Milestones of Modern Science: subtopics.

worldview | Nobel Physicist David Gross | scientific method | considerable questions | readings | pyramid | diagram | prismatic insights | Thesis | Themes | books

Three ways to question a scientific certainty.

Thomas Merton once wrote that a person is known best by the questions they ask,
as opposed to the answers they may render about existence.

World view –Several authors refer to the concept of a worldview, starting with Bronowski and including Freud, Mayr, Dubos, and Kaku. Margulis certainly alludes to the concept as does the Galileo readings. So for clarification consider the following definitions as only a start for what the term "weltanschauung" implies:



Beliefs about reality


Actual behavior explained

materialist vs. spiritualist
"nature vs. nurture" ?
atomism vs. collectivism
Zeitgeist, spirit of the times

Writing about world views.

Object lessons

Talk by Dr. David Gross at Princeton, 2014.

David Gross on the reliability of String Theory and the eventual discovery of the predicted Higgs boson.

Richard Dawid, String Theory and the Scientific Method Cambridge, U.K.: Cambridge University Press, 2014.
A review, Columbia University.



On Your Own @ the Olin Library: inspecting the treasury of the intellect that is the Library of Congress.

The repository of our collective intellect, or an archive of a passing time?


Marker stones in the journey from ignorance to curious engagement:

the Lesson to learn

Text specific questions | Definitions of science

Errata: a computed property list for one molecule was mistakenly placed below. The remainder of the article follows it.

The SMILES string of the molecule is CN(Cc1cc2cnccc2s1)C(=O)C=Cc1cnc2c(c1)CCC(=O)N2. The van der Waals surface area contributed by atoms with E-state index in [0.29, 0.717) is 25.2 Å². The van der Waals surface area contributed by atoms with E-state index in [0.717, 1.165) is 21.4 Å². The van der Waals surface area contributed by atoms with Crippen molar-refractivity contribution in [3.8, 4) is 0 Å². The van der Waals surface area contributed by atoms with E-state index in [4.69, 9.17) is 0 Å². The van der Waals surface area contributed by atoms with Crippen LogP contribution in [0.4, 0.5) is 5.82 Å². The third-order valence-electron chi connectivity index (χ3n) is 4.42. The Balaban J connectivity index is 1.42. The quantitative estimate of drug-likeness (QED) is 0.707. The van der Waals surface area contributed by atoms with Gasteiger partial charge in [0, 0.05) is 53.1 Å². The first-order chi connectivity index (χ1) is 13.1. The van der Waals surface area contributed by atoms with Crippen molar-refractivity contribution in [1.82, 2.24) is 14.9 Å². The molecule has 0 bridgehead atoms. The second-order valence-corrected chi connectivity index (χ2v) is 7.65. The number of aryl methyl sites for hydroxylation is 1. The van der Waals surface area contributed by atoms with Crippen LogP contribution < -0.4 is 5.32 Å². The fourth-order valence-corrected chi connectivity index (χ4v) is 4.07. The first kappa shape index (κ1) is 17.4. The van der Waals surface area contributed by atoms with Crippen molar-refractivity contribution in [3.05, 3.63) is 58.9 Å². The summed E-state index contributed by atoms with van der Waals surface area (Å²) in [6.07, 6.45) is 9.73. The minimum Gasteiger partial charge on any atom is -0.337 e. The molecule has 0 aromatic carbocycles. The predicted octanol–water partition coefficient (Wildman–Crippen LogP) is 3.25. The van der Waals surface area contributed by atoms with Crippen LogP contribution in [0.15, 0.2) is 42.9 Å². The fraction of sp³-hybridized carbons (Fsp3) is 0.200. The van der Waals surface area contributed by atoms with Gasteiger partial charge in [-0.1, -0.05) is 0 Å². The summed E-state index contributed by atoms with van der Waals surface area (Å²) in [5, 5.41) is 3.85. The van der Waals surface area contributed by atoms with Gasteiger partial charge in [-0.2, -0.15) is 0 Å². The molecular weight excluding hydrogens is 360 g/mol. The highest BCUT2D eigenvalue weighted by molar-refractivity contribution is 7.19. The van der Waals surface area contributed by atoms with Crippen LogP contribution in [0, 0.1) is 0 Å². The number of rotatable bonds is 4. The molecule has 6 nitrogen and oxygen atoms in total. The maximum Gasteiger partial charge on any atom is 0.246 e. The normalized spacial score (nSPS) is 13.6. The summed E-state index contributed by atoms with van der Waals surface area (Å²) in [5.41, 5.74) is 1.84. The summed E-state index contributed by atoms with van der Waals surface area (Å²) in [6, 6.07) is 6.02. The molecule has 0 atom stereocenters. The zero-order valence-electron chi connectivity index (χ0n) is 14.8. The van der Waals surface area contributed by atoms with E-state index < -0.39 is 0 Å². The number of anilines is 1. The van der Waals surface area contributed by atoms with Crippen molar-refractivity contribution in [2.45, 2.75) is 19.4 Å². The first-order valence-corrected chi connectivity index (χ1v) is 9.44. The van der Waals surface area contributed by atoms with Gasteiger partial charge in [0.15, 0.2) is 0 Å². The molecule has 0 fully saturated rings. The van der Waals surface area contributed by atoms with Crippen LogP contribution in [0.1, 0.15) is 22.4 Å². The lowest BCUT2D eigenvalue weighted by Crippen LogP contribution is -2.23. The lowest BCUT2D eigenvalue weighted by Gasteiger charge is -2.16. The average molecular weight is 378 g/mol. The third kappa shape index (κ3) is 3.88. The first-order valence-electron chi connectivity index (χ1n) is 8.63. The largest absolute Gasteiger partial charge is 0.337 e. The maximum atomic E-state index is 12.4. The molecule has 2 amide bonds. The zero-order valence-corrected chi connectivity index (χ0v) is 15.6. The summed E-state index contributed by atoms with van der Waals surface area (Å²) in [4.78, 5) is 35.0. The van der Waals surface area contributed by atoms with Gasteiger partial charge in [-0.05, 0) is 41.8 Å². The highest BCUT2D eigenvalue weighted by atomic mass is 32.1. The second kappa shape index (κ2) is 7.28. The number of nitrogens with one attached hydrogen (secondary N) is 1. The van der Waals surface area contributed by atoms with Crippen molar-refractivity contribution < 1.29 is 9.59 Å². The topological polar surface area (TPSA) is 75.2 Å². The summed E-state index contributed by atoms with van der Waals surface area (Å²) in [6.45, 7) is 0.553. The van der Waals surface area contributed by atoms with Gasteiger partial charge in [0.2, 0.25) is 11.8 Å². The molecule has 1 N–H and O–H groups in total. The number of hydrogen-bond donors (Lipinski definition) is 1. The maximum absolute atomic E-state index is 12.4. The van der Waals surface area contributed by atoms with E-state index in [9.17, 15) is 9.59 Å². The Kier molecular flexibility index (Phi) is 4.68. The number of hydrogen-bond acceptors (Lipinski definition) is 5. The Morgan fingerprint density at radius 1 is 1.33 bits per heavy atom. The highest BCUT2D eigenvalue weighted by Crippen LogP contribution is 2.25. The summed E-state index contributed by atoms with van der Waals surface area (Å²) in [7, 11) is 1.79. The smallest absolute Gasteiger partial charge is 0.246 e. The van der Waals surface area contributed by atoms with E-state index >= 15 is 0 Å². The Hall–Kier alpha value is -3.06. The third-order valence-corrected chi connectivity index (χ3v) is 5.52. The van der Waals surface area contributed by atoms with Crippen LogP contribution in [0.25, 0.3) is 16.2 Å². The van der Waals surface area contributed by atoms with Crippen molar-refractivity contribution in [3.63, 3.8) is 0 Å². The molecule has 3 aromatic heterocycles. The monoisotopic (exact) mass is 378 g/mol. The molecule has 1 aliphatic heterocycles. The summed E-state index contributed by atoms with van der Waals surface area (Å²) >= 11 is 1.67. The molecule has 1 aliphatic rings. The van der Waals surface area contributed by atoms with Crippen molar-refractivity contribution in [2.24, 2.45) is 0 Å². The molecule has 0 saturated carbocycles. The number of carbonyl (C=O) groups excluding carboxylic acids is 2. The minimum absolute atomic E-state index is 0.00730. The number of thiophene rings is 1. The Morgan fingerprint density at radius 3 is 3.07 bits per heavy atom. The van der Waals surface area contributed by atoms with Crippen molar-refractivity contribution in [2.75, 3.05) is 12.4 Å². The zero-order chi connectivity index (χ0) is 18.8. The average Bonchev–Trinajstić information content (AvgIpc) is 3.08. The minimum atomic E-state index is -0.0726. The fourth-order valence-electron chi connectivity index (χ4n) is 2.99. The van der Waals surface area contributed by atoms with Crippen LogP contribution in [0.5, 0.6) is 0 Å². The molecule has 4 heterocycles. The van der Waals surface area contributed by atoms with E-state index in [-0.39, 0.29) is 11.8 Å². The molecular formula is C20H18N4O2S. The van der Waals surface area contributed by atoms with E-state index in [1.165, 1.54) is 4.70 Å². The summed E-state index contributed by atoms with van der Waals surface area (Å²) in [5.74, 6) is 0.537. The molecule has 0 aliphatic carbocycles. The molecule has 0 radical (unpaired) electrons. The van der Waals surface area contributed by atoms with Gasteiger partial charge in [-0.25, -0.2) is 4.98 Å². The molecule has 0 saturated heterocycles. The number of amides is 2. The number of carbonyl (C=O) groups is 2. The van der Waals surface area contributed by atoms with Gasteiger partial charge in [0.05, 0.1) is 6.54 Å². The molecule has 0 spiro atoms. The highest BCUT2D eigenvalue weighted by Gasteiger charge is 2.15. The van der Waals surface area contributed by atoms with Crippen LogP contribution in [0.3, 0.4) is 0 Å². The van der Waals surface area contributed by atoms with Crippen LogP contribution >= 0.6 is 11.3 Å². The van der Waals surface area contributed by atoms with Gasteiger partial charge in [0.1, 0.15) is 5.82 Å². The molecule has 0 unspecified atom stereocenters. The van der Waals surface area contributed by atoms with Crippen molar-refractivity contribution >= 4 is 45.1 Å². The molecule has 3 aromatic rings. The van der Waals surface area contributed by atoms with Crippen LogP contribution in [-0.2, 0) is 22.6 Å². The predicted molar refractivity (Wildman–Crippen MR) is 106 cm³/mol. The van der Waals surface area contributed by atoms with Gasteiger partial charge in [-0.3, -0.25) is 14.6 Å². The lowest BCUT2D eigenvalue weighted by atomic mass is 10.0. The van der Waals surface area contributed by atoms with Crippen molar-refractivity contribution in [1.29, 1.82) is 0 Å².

Themes in this inquiry | Pyramid of Errors | Explained

  A prism is a device that reveals a hidden reality.

The stories we tell ourselves are either doors to heaven and hell, or windows on the wonder of life, consciousness, conscience and meaningful patterns we discover and chose to share with one another.

But these stories, nonetheless, develop out of the questions we ask ourselves about existence, our lives and our times.

  Jacob Bronowski's questions.
worldview | Dr. David Gross | scientific method | considerable questions | readings | pyramid | diagram | prismatic insights | Thesis | Themes | books


Focus questions:

2nd week: Bronowski, The Ascent of Man

Ascent's Jacob Bronowski Ascent's author Jacob Bronowski

What is his thesis and how many kinds of evidence does he use to support his cases?

By kinds of evidence we mean:

    1. refutable conceptualizations
    2. analogous thought,
    3. thorough thinking,

Can the three themes be found in Bronowski?



A "Feynman diagram" of how electrons and photons are related.

3rd week: Richard Feynman, The Meaning of it All,